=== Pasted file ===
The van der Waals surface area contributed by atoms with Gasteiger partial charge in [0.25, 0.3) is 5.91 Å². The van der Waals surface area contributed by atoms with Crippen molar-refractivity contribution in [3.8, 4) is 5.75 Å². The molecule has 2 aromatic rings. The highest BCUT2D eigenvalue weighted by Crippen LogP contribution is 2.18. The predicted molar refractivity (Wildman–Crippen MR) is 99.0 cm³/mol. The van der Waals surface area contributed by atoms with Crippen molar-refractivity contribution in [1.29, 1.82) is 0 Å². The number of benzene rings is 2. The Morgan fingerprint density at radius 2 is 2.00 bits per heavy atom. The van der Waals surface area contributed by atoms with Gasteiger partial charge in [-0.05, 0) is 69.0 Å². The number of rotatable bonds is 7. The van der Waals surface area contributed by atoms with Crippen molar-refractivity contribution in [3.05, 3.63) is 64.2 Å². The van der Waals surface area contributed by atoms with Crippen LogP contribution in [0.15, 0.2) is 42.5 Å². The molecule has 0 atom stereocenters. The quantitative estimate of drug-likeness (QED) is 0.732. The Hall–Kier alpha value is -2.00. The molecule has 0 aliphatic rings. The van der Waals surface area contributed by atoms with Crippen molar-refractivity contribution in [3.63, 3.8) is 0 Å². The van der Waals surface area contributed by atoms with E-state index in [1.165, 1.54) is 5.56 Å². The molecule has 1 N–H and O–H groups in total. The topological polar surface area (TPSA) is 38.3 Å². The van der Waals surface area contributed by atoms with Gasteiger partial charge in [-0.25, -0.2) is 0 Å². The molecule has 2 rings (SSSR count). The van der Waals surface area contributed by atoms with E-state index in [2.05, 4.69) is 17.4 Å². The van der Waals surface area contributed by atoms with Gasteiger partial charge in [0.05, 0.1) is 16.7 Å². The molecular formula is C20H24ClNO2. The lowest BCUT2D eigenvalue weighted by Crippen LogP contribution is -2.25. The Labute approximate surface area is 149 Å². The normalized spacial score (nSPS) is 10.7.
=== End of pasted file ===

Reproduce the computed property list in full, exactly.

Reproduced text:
The van der Waals surface area contributed by atoms with Gasteiger partial charge in [0.25, 0.3) is 5.91 Å². The van der Waals surface area contributed by atoms with Crippen molar-refractivity contribution in [3.8, 4) is 5.75 Å². The molecule has 2 aromatic rings. The highest BCUT2D eigenvalue weighted by Crippen LogP contribution is 2.18. The predicted molar refractivity (Wildman–Crippen MR) is 99.0 cm³/mol. The van der Waals surface area contributed by atoms with Crippen molar-refractivity contribution in [1.29, 1.82) is 0 Å². The number of benzene rings is 2. The Morgan fingerprint density at radius 2 is 2.00 bits per heavy atom. The van der Waals surface area contributed by atoms with Gasteiger partial charge in [-0.05, 0) is 69.0 Å². The number of rotatable bonds is 7. The van der Waals surface area contributed by atoms with Crippen molar-refractivity contribution in [3.05, 3.63) is 64.2 Å². The van der Waals surface area contributed by atoms with Crippen LogP contribution in [0.15, 0.2) is 42.5 Å². The molecule has 0 atom stereocenters. The quantitative estimate of drug-likeness (QED) is 0.732. The Hall–Kier alpha value is -2.00. The molecule has 0 aliphatic rings. The van der Waals surface area contributed by atoms with Crippen molar-refractivity contribution in [3.63, 3.8) is 0 Å². The van der Waals surface area contributed by atoms with E-state index in [1.165, 1.54) is 5.56 Å². The molecule has 1 N–H and O–H groups in total. The topological polar surface area (TPSA) is 38.3 Å². The van der Waals surface area contributed by atoms with Gasteiger partial charge in [-0.25, -0.2) is 0 Å². The molecule has 2 rings (SSSR count). The van der Waals surface area contributed by atoms with E-state index in [2.05, 4.69) is 17.4 Å². The van der Waals surface area contributed by atoms with Gasteiger partial charge in [0.05, 0.1) is 16.7 Å². The molecular formula is C20H24ClNO2. The lowest BCUT2D eigenvalue weighted by Crippen LogP contribution is -2.25. The Labute approximate surface area is 149 Å². The normalized spacial score (nSPS) is 10.7.